• When the General Assembly passes a new law cracking down on criminal behavior, there is an informal question legislators must first address: Is this someone we’re mad at, or someone we’re afraid of?
    It’s an important distinction. Those we’re afraid of, so to speak, need to be removed from society for a long time, but those we’re mad at need a path forward that helps them re-integrate into private life when their punishment is finished.

  • The deadline for letters to the editor related to the May 19 primary election is 5 p.m, Friday, May 8. Email letters to editor@lebanonenterprise.com or bring/send them to The Lebanon Enterprise located at 119 South Proctor Knott Avenue, Lebanon, Ky, 40033. Limit is 400 words.

  • By Mary Taylor

    Hiring managers agree it is critical to expose younger students to high-demand careers such as engineering or industrial maintenance, especially as many industries grapple with a shortage of skilled workers. A key barrier in the pursuit, however, has been finding a way to provide work-based learning to students younger than 18.

  • My dad taught me how to do many things during his life.
    He taught me how to pick out the perfect walking stick during our hikes together, and that trail mix (with M&Ms) is a necessity during long walks.
    He taught me the significance and importance of good photography. The photos he took of my twin sister and me when we were younger are priceless in my eyes.
    And, while I didn’t realize it at the time, he taught me that running can be a way to escape the stresses of life, as well as stay in shape.

  • By G.B. Dixon

    With one simple phrase set to music, George M. Cohan gave identity, community, and mystique to one small area along a common roadway cutting through New York City. That was in 1904, and today people are still singing, dancing, and humming Mr. Cohan's songful commemoration to the world of stage: "Give My Regards to Broadway."

  • Recently, encouraging economic news was reported regarding Kentucky’s revenues and unemployment status. According to the state budget office’s report this month, Kentucky’s revenues increased 4.8 percent as compared to March of 2014. In fact, for fiscal year 2015, which runs from July 1, 2014 to June 30, 2015, receipts are up 4.1 percent and expected to stay that way throughout the final months.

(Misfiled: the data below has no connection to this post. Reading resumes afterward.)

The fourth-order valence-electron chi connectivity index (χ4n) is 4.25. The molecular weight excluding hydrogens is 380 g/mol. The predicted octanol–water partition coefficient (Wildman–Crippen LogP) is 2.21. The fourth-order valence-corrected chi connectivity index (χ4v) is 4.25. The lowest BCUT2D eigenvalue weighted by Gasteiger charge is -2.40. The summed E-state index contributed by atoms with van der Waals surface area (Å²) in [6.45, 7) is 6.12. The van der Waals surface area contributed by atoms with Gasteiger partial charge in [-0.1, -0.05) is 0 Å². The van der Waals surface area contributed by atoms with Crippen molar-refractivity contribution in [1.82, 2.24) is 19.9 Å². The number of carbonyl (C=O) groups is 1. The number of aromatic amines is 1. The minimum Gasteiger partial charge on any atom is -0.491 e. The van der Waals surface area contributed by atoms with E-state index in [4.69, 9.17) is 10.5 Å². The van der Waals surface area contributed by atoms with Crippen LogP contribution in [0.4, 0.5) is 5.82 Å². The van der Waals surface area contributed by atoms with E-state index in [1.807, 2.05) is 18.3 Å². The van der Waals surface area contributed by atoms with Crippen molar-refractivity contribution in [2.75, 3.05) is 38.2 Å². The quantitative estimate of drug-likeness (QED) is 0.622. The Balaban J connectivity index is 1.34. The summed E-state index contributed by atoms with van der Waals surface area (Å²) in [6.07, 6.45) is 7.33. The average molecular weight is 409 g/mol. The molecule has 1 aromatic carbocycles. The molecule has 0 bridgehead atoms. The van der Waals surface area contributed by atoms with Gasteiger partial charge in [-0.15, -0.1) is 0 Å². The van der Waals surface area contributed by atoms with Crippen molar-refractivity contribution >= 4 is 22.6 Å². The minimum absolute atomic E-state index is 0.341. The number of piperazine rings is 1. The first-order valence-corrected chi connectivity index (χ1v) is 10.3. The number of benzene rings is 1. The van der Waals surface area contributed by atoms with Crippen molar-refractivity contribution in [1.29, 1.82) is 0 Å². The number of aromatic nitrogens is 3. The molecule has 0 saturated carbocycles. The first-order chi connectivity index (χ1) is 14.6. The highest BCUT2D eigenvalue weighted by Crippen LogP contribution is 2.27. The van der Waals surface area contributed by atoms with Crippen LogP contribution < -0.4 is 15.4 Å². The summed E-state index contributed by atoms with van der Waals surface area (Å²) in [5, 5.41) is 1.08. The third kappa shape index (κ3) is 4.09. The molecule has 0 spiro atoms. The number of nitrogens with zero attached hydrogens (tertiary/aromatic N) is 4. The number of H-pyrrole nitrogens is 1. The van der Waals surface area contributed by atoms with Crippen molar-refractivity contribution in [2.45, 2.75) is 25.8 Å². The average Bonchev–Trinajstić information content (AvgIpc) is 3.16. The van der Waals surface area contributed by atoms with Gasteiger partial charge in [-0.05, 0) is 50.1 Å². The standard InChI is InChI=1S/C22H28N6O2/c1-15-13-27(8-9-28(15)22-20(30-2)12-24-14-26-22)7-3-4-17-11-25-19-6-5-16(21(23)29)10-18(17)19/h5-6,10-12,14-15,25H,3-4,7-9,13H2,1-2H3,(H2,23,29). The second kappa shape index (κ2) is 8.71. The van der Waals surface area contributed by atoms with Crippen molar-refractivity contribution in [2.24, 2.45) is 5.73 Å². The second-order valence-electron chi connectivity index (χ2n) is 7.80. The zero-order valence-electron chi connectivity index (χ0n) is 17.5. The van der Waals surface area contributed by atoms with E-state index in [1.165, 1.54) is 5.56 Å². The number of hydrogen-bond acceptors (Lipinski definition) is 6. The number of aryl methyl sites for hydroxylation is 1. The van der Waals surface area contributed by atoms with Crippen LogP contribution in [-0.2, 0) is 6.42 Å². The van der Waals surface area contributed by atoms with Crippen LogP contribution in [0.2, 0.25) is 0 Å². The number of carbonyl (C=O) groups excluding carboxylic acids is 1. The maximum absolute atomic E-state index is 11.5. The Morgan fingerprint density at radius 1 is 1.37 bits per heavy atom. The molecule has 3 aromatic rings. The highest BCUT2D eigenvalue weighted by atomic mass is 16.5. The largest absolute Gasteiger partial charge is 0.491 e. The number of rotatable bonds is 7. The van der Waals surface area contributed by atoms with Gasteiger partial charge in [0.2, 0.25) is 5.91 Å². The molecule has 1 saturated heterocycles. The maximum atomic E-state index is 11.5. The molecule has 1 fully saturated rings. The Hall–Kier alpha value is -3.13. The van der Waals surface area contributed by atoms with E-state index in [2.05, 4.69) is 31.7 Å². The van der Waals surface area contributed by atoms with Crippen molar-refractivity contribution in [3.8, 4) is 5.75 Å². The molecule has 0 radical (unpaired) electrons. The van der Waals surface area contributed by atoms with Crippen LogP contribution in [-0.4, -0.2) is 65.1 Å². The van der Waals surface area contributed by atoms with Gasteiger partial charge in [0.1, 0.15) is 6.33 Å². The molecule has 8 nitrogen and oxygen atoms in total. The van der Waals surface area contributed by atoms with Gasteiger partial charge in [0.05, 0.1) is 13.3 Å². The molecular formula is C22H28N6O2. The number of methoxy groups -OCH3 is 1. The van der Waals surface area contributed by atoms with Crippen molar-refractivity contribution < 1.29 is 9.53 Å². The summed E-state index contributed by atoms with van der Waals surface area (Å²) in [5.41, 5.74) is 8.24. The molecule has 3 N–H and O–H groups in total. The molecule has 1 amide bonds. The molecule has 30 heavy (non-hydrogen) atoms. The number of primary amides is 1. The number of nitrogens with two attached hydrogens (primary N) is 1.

• Concern for babies
    It’s sad that we don’t show the same concern for the 3,500 babies murdered by abortion daily that we do for the dog found in Raywick last week.
    God have mercy on us.
    Larry Wheatley

  • By G.B. Dixon

    It will not be religious fervor that makes folks shake, rattle and roll this weekend in Springfield, just a love for the sights and sounds of the 1950s and a ticket to the musical "All Shook Up," presented by the Central Kentucky Community Theatre Youth Actors.

  • As things have seemingly calmed down after the end of the 2015 Legislative Session in Frankfort, I would like to once again address the KTRS issue by reassuring all teachers that we are committed to finding a solution.

  • Kentucky may be a couple of thousand miles away from Hollywood, but that hasn’t diminished our connections to the entertainment industry. Some of today’s most famous actors, for example – George Clooney, Jennifer Lawrence and Johnny Depp – were born here, while Tom Cruise spent part of his youth in Louisville.

  • By Kim Huston

    When the U.S. Commercial Service (USCS) office in Louisville - the export promotion arm of the U.S. Department of Commerce, International Trade Administration - first approached Bardstown manufacturer Armag Corporation in 2009 about selling overseas, the company was busy running a well-known domestic business in a niche market. With products that can be up to 2,000 square feet in size and take a few months to build, exporting was not part of their business strategy.